Television That Is Vital

Our Tuesday program here at The Sanctuary in Manhattan in hitting the city airwaves!

Click here to head over to ISKCON News to read all about it!

Monday, February 23, 2009

The Soul of Merton 2-23-09

Inspired by my readings of "Contemplative Prayer" and "Contemplation In A World Of Action" by Thomas Merton

The need for a spiritual guide, a spiritual master, in our lives as aspiring devotees and human beings is of the utmost importance. Of course, I don't need to tell you this, but it is always good to reflect on our sublime relationship with the acarya, whom, by their mercy, is giving us everything we need to know to transcend our mundane selves.

From Contemplative Prayer, Thomas Merton echoes to us that the acarya is there to keep us firmly on the straight and narrow:

"Hence the traditional importance...of the spiritual father, who may be the abbot or another experienced monk capable of guiding the beginner in ways of prayer, and of immediately detecting any sign of misguided zeal and wrong-headed effort. Such a one should be listened to and obeyed, especially when he cautions against the use of certain methods and practices, which he sees to be out of place and harmful in a particular case, or when he declines to accept certain experiences as evidence of progress."

We may have the tendency to think we can advance quicker that we are capable of i.e taking on extra austerities or trying to read pastimes beyond our comprehension. Recently in the ashram here we discussed whether we could take on small austerities such as chanting extra rounds on certain days such on Ekadasi without being ordered to by any particular authority.

We came to the obvious conclusion that it certainly depends on the individual's ability in time, place, and circumstance, and above all, that pride must never come into the equation. A few extra rounds doesn't make one the jagad-guru.

Our own guru or authority may or may not have time to give us direct instructions on such matters, so we have to use our best and most sincere judgment.

Our spiritual master, through his personal example and instructions, is the lifeline we hold onto to become mature and steady in our realizations. As Merton writes, the duty of our teacher\s is practical and heart-rending:

"The work of the spiritual father consists not so much in teaching us a secret and infallible method for attaining to esoteric experiences, but in showing us how to recognize God's grace and his will, how to be humble and patient, how to develop insight into our own difficulties, and how to remove the main obstacles keeping us from becoming men of prayer."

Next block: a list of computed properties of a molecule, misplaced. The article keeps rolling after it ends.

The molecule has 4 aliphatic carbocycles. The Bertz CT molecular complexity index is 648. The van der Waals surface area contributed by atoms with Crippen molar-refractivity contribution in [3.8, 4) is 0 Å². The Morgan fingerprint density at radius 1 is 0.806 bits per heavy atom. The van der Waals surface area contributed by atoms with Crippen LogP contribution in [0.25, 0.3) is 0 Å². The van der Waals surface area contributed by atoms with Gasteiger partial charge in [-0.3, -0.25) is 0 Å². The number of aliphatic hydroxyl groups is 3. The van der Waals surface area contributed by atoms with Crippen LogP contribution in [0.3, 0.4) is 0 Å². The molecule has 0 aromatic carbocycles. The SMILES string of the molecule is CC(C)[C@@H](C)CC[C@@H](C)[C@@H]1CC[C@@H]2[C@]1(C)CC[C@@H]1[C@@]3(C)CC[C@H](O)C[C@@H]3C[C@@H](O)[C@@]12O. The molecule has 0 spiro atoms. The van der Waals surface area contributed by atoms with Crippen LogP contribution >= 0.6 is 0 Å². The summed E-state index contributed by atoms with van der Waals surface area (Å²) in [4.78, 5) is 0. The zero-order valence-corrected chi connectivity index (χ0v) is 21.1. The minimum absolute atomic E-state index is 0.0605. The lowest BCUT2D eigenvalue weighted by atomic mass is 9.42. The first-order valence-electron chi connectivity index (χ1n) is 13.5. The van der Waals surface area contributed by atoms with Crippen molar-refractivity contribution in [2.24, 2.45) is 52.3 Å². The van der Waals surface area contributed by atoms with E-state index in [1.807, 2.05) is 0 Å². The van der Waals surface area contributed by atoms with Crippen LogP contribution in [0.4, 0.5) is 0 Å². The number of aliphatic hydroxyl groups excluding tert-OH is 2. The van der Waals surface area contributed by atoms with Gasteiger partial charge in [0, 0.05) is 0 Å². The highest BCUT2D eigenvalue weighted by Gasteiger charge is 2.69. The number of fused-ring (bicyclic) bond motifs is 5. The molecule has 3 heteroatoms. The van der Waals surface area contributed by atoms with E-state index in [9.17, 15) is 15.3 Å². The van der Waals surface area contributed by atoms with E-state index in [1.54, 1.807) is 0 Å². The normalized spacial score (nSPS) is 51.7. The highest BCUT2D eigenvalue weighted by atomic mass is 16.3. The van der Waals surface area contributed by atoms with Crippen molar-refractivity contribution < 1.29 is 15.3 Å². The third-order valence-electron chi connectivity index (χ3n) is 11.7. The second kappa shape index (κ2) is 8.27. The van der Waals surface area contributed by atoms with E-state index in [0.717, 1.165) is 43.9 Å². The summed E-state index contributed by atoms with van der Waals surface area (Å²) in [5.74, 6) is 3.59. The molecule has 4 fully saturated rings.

Merton's main point here is that one must always keep himself with the understanding that he is a spiritual "beginner", and through this humble and submissive attitude before the teacher, one will not fall into the various traps of insincerity that line the razor's edge. Merton writes:

"One cannot begin to face the real difficulties of the life of prayer and meditation unless one is first perfectly content to be a beginner and really experience himself as one who knows little or nothing, and has a desperate need to learn the bare rudiments. Those who think they know from the beginning will never, in fact, come to know anything...We do not want to be beginners. But let us be convinced of the fact that we will never be anything else but beginners, all our life!"

In this way, we can lay ourselves as atoms at the lotus feet of our guru, Prabhupada, and Krsna, and beg simply for causeless devotional service life after life. Whatever ability we recieve is Krsna's mercy, and we must never think we are the ones who "know" how to do anything. We are simply instruments.

Here is Prabhupada fully crystallizing this sublime sentiment in his purport to BG 4:34

"Satisfaction of the self-realized spiritual master is the secret of advancement in spiritual life. Inquiries and submission constitute the proper combination for spiritual understanding. Unless there is submission and service, inquiries from the learned spiritual master will not be effective. One must be able to pass the test of the spiritual master, and when he sees the genuine desire of the disciple, he automatically blesses the disciple with genuine spiritual understanding. In this verse, both blind following and absurd inquiries are condemned. Not only should one hear submissively from the spiritual master, but one must also get a clear understanding from him, in submission and service and inquiries. A bona fide spiritual master is by nature very kind toward the disciple. Therefore when the student is submissive and is always ready to render service, the reciprocation of knowledge and inquiries becomes perfect."